Latest 1.0.0
Homepage https://github.com/BridgeTheGap/KRTimingFunction
License MIT
Platforms ios 8.0
Authors

[![CI Status](http://img.shields.io/travis/Joshua Park/KRTimingFunction.svg?style=flat)](https://travis-ci.org/Joshua Park/KRTimingFunction)
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Intro

KRTimingFunction is a set of timing functions, ported from a JQuery timing function.

Example

To run the example project, clone the repo, and run pod install from the Example directory first.

Installation

KRTimingFunction is available through CocoaPods. To install
it, simply add the following line to your Podfile:

pod 'KRTimingFunction', :git => 'https://github.com/BridgeTheGap/KRTimingFunction.git'

Usage

List of Functions

linear

easeInSine
easeOutSine
easeInOutSine

easeInQuad
easeOutQuad
easeInOutQuad

easeInCubic
easeOutCubic
easeInOutCubic

easeInQuart
easeOutQuart
easeInOutQuart

easeInQuint
easeOutQuint
easeInOutQuint

easeInExpo
easeOutExpo
easeInOutExpo

easeInCirc
easeOutCirc
easeInOutCirc

easeInElastic
easeOutElastic
easeInOutElastic

easeInBack
easeOutBack
easeInOutBack

easeInBounce
easeOutBounce
easeInOutBounce

More explanation and a visual representation of these functions can be found at Easings.

How to Use

Most timing functions can be called through the following syntax:

// TimingFunction.(functionName)(rt: Double, b: Double, c: Double)
TimingFunction.linear(rt: 0.5, b: 0.0, c: 100.0)
  • rt: Relative time (the progress in relation to the whole duration of animation that you would calculate the value for.) In the example above, if the whole duration of the animation is 2 seconds, the function will be giving back the value for the 1 second marker, which is 0.5 of the whole animation time.

  • b: Beginning value. In the example above, if the animation was animating the origin.x of a view, the view would be starting from 0.0.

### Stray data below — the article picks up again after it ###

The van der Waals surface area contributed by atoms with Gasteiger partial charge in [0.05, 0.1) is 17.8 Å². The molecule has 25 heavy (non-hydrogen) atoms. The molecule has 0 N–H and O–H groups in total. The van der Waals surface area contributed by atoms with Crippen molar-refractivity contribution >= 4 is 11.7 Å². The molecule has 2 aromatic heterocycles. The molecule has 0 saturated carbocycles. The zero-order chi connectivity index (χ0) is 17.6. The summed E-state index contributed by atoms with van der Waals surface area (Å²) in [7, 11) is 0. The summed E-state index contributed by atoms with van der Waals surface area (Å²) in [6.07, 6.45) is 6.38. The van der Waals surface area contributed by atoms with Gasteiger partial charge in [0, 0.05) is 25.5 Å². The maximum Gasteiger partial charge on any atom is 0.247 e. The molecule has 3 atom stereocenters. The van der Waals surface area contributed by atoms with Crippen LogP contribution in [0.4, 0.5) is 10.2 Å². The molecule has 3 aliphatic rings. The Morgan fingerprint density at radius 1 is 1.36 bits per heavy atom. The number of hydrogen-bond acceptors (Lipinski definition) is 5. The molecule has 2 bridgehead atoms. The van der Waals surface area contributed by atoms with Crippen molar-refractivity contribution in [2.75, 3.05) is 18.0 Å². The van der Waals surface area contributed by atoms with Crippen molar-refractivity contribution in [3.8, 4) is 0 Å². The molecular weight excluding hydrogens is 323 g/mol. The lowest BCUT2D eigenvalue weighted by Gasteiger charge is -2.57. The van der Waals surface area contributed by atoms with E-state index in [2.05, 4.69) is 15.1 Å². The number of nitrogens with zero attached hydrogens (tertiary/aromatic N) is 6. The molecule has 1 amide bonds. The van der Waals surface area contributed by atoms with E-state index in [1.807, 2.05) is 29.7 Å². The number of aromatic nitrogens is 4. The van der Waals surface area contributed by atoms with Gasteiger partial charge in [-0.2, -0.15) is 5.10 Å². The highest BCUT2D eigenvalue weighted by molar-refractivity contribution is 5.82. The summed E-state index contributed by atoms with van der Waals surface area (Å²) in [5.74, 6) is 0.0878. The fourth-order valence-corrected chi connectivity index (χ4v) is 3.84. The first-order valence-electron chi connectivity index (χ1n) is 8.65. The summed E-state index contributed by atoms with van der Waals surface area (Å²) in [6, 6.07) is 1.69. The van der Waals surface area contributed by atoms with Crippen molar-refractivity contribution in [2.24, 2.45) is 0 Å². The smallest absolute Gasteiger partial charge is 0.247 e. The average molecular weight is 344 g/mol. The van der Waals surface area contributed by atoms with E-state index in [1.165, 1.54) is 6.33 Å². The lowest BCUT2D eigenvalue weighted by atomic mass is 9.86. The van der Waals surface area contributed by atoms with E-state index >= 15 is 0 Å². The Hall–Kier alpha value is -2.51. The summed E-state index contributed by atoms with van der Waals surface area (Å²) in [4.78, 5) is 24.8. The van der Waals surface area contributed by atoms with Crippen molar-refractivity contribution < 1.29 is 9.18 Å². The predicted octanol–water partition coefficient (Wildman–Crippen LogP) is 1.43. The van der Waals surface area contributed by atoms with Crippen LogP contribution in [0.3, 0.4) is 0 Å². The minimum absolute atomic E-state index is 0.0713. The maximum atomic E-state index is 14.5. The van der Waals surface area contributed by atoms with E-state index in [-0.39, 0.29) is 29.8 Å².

• c: Change in value (the end value – beginning value). In the example above, if the animation was animating the origin.x of a view, the view would be ending at 100.0.

  • (The reason why KRTimingFunction uses relative time instead of absolute duration and absolute current time is that it was originally intended to be used in conjunction with UIView.addKeyframeWithRelativeStartTime(_:, relativeDuration:, animations:). Also, the original JQuery function converts the absolute duration and absolute current time to relative time for most functions anyway.)

The exceptions are elastic functions: easeInElastic, easeOutElastic, and easeInOutElastic. These require the absolute duration in addition to the above-mentioned parameters:

// TimingFunction.(functionName)(rt: Double, b: Double, c: Double, d: Double)
TimingFunction.easeInElastic(rt: 0.5, b: 0.0, c: 100.0, d: 2.0)
  • d: Absolute duration in seconds. If the animation has a duration of 2.0 seconds, 2.0 should be passed as the parameter.

Author

Josh Woomin Park, [email protected]

License

KRTimingFunction is available under the MIT license. See the LICENSE file for more info.

Latest podspec

{
    "name": "KRTimingFunction",
    "version": "1.0.0",
    "summary": "A Swift timing function ported from JQuery timing function",
    "description": "A Swift ported version of JQuery timing function.nOriginal code: http://gsgd.co.uk/sandbox/jquery/easing/jquery.easing.1.3.js",
    "homepage": "https://github.com/BridgeTheGap/KRTimingFunction",
    "license": {
        "type": "MIT",
        "file": "LICENSE"
    },
    "authors": {
        "Josh Woomin Park": "[email protected]"
    },
    "source": {
        "git": "https://github.com/BridgeTheGap/KRTimingFunction.git",
        "tag": "1.0.0"
    },
    "platforms": {
        "ios": "8.0"
    },
    "source_files": "KRTimingFunction/Classes/**/*",
    "pushed_with_swift_version": "3.0"
}

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